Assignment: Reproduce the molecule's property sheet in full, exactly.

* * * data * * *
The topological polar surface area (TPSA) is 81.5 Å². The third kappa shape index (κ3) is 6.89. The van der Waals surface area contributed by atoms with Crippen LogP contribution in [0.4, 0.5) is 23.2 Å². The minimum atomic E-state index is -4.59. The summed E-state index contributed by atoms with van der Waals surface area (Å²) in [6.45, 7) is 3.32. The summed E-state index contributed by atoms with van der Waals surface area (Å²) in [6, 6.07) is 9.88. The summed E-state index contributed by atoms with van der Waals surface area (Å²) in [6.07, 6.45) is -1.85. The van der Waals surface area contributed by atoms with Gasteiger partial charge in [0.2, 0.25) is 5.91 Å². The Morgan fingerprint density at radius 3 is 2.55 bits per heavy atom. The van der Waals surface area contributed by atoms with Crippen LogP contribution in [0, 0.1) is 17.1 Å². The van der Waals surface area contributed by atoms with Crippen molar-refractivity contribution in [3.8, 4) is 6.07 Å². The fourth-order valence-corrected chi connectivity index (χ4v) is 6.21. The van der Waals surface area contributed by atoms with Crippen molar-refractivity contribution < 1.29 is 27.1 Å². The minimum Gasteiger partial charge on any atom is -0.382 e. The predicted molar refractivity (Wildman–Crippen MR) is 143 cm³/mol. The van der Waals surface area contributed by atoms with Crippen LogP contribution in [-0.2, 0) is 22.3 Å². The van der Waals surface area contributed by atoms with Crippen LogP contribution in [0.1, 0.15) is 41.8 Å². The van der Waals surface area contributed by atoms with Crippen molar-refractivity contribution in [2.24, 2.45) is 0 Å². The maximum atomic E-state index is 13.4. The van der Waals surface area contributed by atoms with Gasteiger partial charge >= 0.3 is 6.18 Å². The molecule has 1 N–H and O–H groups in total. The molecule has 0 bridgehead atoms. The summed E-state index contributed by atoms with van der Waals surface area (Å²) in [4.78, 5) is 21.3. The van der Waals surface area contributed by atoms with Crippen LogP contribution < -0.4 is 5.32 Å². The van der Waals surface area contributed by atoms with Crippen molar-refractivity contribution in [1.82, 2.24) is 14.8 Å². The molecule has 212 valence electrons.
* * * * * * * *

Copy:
The topological polar surface area (TPSA) is 81.5 Å². The third kappa shape index (κ3) is 6.89. The van der Waals surface area contributed by atoms with Crippen LogP contribution in [0.4, 0.5) is 23.2 Å². The minimum atomic E-state index is -4.59. The summed E-state index contributed by atoms with van der Waals surface area (Å²) in [6.45, 7) is 3.32. The summed E-state index contributed by atoms with van der Waals surface area (Å²) in [6, 6.07) is 9.88. The summed E-state index contributed by atoms with van der Waals surface area (Å²) in [6.07, 6.45) is -1.85. The van der Waals surface area contributed by atoms with Gasteiger partial charge in [0.2, 0.25) is 5.91 Å². The Morgan fingerprint density at radius 3 is 2.55 bits per heavy atom. The van der Waals surface area contributed by atoms with Crippen LogP contribution in [0, 0.1) is 17.1 Å². The van der Waals surface area contributed by atoms with Crippen molar-refractivity contribution in [3.8, 4) is 6.07 Å². The fourth-order valence-corrected chi connectivity index (χ4v) is 6.21. The van der Waals surface area contributed by atoms with Crippen molar-refractivity contribution < 1.29 is 27.1 Å². The minimum Gasteiger partial charge on any atom is -0.382 e. The predicted molar refractivity (Wildman–Crippen MR) is 143 cm³/mol. The van der Waals surface area contributed by atoms with Crippen LogP contribution in [-0.2, 0) is 22.3 Å². The van der Waals surface area contributed by atoms with Crippen LogP contribution in [0.1, 0.15) is 41.8 Å². The van der Waals surface area contributed by atoms with Crippen molar-refractivity contribution in [2.24, 2.45) is 0 Å². The maximum atomic E-state index is 13.4. The van der Waals surface area contributed by atoms with Gasteiger partial charge >= 0.3 is 6.18 Å². The molecule has 1 N–H and O–H groups in total. The molecule has 0 bridgehead atoms. The summed E-state index contributed by atoms with van der Waals surface area (Å²) in [4.78, 5) is 21.3. The van der Waals surface area contributed by atoms with Crippen LogP contribution < -0.4 is 5.32 Å². The van der Waals surface area contributed by atoms with Crippen molar-refractivity contribution in [1.82, 2.24) is 14.8 Å². The molecule has 212 valence electrons.